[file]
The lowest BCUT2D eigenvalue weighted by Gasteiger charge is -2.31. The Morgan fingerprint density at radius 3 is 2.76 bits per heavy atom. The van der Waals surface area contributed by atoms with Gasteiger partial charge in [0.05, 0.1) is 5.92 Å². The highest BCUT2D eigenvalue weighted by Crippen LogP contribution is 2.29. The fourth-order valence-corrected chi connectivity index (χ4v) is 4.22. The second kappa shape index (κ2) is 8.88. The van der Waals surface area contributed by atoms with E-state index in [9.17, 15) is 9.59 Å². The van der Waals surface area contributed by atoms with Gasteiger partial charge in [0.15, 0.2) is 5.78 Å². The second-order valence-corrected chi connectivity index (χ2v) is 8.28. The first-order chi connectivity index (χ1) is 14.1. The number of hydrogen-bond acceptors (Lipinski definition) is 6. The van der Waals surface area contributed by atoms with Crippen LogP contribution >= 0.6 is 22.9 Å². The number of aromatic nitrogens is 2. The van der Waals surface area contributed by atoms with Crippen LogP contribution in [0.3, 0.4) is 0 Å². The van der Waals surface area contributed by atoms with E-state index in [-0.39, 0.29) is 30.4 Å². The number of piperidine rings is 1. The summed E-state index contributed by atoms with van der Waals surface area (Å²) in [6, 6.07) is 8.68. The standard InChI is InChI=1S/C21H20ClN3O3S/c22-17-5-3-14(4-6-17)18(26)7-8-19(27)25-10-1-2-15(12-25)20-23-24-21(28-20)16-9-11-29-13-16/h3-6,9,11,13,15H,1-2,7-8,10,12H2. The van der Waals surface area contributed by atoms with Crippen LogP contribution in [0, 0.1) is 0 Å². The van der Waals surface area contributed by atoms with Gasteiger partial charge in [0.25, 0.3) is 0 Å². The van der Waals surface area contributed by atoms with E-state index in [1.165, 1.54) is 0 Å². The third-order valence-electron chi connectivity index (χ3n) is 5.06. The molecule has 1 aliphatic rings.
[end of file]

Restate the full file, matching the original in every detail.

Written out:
The lowest BCUT2D eigenvalue weighted by Gasteiger charge is -2.31. The Morgan fingerprint density at radius 3 is 2.76 bits per heavy atom. The van der Waals surface area contributed by atoms with Gasteiger partial charge in [0.05, 0.1) is 5.92 Å². The highest BCUT2D eigenvalue weighted by Crippen LogP contribution is 2.29. The fourth-order valence-corrected chi connectivity index (χ4v) is 4.22. The second kappa shape index (κ2) is 8.88. The van der Waals surface area contributed by atoms with E-state index in [9.17, 15) is 9.59 Å². The van der Waals surface area contributed by atoms with Gasteiger partial charge in [0.15, 0.2) is 5.78 Å². The second-order valence-corrected chi connectivity index (χ2v) is 8.28. The first-order chi connectivity index (χ1) is 14.1. The number of hydrogen-bond acceptors (Lipinski definition) is 6. The van der Waals surface area contributed by atoms with Crippen LogP contribution >= 0.6 is 22.9 Å². The number of aromatic nitrogens is 2. The van der Waals surface area contributed by atoms with Crippen LogP contribution in [0.3, 0.4) is 0 Å². The van der Waals surface area contributed by atoms with E-state index in [-0.39, 0.29) is 30.4 Å². The number of piperidine rings is 1. The summed E-state index contributed by atoms with van der Waals surface area (Å²) in [6, 6.07) is 8.68. The standard InChI is InChI=1S/C21H20ClN3O3S/c22-17-5-3-14(4-6-17)18(26)7-8-19(27)25-10-1-2-15(12-25)20-23-24-21(28-20)16-9-11-29-13-16/h3-6,9,11,13,15H,1-2,7-8,10,12H2. The van der Waals surface area contributed by atoms with Crippen LogP contribution in [0, 0.1) is 0 Å². The van der Waals surface area contributed by atoms with Gasteiger partial charge in [0.25, 0.3) is 0 Å². The van der Waals surface area contributed by atoms with E-state index in [1.165, 1.54) is 0 Å². The third-order valence-electron chi connectivity index (χ3n) is 5.06. The molecule has 1 aliphatic rings.